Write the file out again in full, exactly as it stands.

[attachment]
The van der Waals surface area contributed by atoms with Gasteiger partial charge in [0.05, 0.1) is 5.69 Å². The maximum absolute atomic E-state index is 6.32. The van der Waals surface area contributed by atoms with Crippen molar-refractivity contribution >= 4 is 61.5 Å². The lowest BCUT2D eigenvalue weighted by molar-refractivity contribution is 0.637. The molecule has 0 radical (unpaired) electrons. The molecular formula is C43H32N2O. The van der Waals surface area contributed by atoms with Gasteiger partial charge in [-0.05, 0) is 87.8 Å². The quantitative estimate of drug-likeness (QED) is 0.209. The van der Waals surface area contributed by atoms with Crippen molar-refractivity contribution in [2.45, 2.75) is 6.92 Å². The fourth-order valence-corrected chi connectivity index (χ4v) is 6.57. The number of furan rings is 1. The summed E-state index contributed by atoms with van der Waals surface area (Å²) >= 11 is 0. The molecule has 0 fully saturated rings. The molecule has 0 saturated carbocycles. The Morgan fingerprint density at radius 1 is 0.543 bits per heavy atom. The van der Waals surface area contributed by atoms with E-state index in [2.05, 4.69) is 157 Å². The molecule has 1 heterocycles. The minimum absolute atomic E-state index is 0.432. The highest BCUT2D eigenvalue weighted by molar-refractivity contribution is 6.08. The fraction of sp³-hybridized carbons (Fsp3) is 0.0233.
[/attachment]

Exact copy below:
The van der Waals surface area contributed by atoms with Gasteiger partial charge in [0.05, 0.1) is 5.69 Å². The maximum absolute atomic E-state index is 6.32. The van der Waals surface area contributed by atoms with Crippen molar-refractivity contribution >= 4 is 61.5 Å². The lowest BCUT2D eigenvalue weighted by molar-refractivity contribution is 0.637. The molecule has 0 radical (unpaired) electrons. The molecular formula is C43H32N2O. The van der Waals surface area contributed by atoms with Gasteiger partial charge in [-0.05, 0) is 87.8 Å². The quantitative estimate of drug-likeness (QED) is 0.209. The van der Waals surface area contributed by atoms with Crippen molar-refractivity contribution in [2.45, 2.75) is 6.92 Å². The fourth-order valence-corrected chi connectivity index (χ4v) is 6.57. The number of furan rings is 1. The summed E-state index contributed by atoms with van der Waals surface area (Å²) >= 11 is 0. The molecule has 0 fully saturated rings. The molecule has 0 saturated carbocycles. The Morgan fingerprint density at radius 1 is 0.543 bits per heavy atom. The van der Waals surface area contributed by atoms with E-state index in [2.05, 4.69) is 157 Å². The molecule has 1 heterocycles. The minimum absolute atomic E-state index is 0.432. The highest BCUT2D eigenvalue weighted by molar-refractivity contribution is 6.08. The fraction of sp³-hybridized carbons (Fsp3) is 0.0233.